Top 5 Musical Disappointments of 2006

1. Arctic Monkeys, Whatever People Say I Am, That’s What I’m Not. This album is just awful. How it sold so many copies and received such glowing reviews from so many is simply baffling to me.

2. The Flaming Lips, At War With The Mystics
. The Flaming Lips are one of the greatest bands working today. That said, compared to their previous two efforts, this album was rather weak. The first few tracks are strong, but the rest of the album was lackluster and uninspired.

3. The Killers, Sam’s Town. The first album by The Killers is not great, but it is definitely enjoyable. I had hopes that with the ’80s dance rock explosion, The Killers would strive for innovation to keep pushing the genre forward. These hopes were not realized. Instead, The Killers produced some of the worst songs I heard all year—insipid, inharmonious, and superficial.

4. Swan Lake, Beast Moans. When the masterminds behind Frog Eyes, Destroyer, and Wolf Parade join forces to make an album, I expect greatness. In retrospect, it seems that the collaboration between three musical geniuses is a detriment. There is a little cohesion between songs, and rather than a complete album with an overarching artistic vision, one instead hears individual songs crafted by individual musicians. Overall, the idea is potentially a good one, but in the future, they need to craft an album which is truly the joint product of three fantastic talents.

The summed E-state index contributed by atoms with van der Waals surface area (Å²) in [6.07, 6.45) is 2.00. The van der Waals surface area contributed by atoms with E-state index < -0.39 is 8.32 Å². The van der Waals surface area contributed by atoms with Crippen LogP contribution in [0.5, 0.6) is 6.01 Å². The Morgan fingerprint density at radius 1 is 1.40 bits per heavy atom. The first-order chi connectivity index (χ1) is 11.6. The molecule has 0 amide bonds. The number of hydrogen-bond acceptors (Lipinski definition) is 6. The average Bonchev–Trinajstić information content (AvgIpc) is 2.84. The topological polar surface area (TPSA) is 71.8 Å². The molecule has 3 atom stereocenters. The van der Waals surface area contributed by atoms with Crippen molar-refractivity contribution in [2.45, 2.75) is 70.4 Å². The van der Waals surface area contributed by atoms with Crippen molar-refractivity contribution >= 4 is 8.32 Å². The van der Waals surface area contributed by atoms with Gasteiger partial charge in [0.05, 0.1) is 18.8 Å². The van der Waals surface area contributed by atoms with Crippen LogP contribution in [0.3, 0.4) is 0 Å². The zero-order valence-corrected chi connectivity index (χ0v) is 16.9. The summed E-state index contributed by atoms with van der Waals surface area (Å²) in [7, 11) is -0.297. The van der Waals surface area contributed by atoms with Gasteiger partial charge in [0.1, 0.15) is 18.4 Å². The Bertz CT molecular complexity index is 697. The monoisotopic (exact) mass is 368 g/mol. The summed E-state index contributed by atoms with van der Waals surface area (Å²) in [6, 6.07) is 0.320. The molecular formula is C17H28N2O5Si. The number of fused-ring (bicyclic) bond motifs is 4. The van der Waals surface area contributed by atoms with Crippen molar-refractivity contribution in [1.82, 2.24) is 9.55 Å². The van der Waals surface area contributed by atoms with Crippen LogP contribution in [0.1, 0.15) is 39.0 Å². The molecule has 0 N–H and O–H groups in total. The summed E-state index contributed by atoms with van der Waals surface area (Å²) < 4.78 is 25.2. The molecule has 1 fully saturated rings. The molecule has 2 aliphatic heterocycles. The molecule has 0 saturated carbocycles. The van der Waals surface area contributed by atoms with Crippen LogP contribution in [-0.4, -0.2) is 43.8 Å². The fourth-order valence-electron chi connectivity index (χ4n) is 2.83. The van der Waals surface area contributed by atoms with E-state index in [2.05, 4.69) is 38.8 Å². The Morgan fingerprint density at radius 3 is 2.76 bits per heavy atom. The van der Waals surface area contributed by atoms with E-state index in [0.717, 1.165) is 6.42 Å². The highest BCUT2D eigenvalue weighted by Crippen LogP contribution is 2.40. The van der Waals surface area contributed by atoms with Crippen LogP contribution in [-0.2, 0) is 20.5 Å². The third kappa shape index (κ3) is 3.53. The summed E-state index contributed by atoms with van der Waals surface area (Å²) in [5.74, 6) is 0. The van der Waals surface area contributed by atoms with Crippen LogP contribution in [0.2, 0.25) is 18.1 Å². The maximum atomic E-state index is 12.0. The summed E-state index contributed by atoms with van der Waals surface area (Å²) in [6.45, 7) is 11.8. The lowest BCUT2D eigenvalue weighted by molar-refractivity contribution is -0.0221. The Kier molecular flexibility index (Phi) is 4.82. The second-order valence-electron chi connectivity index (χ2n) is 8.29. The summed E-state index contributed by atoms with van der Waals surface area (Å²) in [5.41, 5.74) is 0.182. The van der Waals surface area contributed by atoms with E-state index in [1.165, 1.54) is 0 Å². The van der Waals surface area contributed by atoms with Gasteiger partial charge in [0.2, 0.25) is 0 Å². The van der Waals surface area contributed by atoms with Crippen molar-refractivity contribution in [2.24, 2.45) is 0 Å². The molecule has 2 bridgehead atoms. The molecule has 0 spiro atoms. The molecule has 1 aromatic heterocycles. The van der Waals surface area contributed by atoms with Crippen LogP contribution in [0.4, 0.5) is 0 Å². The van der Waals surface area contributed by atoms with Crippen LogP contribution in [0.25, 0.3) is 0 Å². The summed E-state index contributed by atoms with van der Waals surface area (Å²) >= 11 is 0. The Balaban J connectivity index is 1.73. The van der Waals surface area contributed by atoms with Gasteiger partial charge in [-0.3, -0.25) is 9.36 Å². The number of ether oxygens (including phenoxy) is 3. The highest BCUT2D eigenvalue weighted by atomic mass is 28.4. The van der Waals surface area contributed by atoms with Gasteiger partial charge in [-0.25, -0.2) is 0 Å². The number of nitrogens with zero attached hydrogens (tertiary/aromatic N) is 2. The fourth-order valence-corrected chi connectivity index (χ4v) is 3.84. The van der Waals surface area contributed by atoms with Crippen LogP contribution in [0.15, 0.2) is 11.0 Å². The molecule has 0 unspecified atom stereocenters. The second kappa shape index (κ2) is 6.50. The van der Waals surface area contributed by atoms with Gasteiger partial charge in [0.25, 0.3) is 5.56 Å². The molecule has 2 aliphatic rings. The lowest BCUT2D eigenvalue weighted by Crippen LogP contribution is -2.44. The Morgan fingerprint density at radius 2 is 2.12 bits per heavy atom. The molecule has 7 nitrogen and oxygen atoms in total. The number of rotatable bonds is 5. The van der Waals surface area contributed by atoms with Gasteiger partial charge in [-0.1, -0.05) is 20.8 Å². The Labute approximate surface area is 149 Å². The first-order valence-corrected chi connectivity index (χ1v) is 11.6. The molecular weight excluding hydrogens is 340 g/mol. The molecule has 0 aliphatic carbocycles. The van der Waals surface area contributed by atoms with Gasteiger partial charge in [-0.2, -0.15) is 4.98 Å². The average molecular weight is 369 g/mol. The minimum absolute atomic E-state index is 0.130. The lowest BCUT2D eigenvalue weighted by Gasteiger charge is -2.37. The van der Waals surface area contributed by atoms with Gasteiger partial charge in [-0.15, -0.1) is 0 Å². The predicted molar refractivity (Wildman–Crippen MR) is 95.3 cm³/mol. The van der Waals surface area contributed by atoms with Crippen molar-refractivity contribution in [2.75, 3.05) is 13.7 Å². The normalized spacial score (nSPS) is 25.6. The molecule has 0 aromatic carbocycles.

5. Death Cab For Cutie, Plans. Death Cab has gone mainstream. Not that this is necessarily a bad thing (e.g., Ben Folds), but in this case, it has only done them harm. Transatlanticism was their best album to date. Plans, however, lacks both creativity and musicality—and it’s not even very enjoyable to listen to, which is real shame.

* Thom Yorke, The Eraser. As a bonus, I will mention Thom Yorke’s solo project. If you are a huge fan of Kid A, then perhaps The Eraser is for you. But there is almost nothing here that you haven’t heard already. Yorke offers very little that is new, and if this is all that we can expect from the next Radiohead album, I suspect that many will be quite disappointed.


m@ said…
i wholeheartedly agreed with you until the last couple of paragraphs (dcfc and thom yorke). i actually was not too impressed with "plans" either; however, interestingly, "trans" remains my least favorite of their albums (their first 3 albums are tied for my favorite). the eraser is my favorite album of 2006 (but almost anything thom yorke or radiohead does has a mysterious way of shocking and hypnotizing me).

i think it's amazing when an artist can continue in a stylistic vein and still manage to produce creative, original work (yet it may require several traversals through the work to perceive the originality). this contrasts with most musicians or bands who feel a need to significantly differentiate themselves from past work. too often this gives weaker results, in my opinion (e.g., "trans" and "plans"). in cases like these, sometimes i have to ontologically render the artist as a new/different artist before i can begin to enjoy or appreciate the music without incessantly comparing it to former albums.
Justin said…
I would have to disagree, and place Sam's Town and The Eraser as two of the better albums released last year.
a. steward said…
To your crushing blows against a beautiful album in point 5, I can only respond, "It was creative! It was musicalitous! It was enjoyable to listen to it! And if many more enjoyed than did the Photo Album, how should our response to the public/popular embrace of the truth elicit any response but 'p.t.L.'"?
b.t.w., I'm a friend of Halden's, and I can't figure out how to e-mail you from the blog here. I'm going to be visiting Princeton on the 15th of Feb., and it would be rad to buy you a coffee and ask you some questions, and likely insist that Plans is a good album. My e-mail is if you'd care to make contact. If you aren't the person who runs this blog, please don't forward me jokes.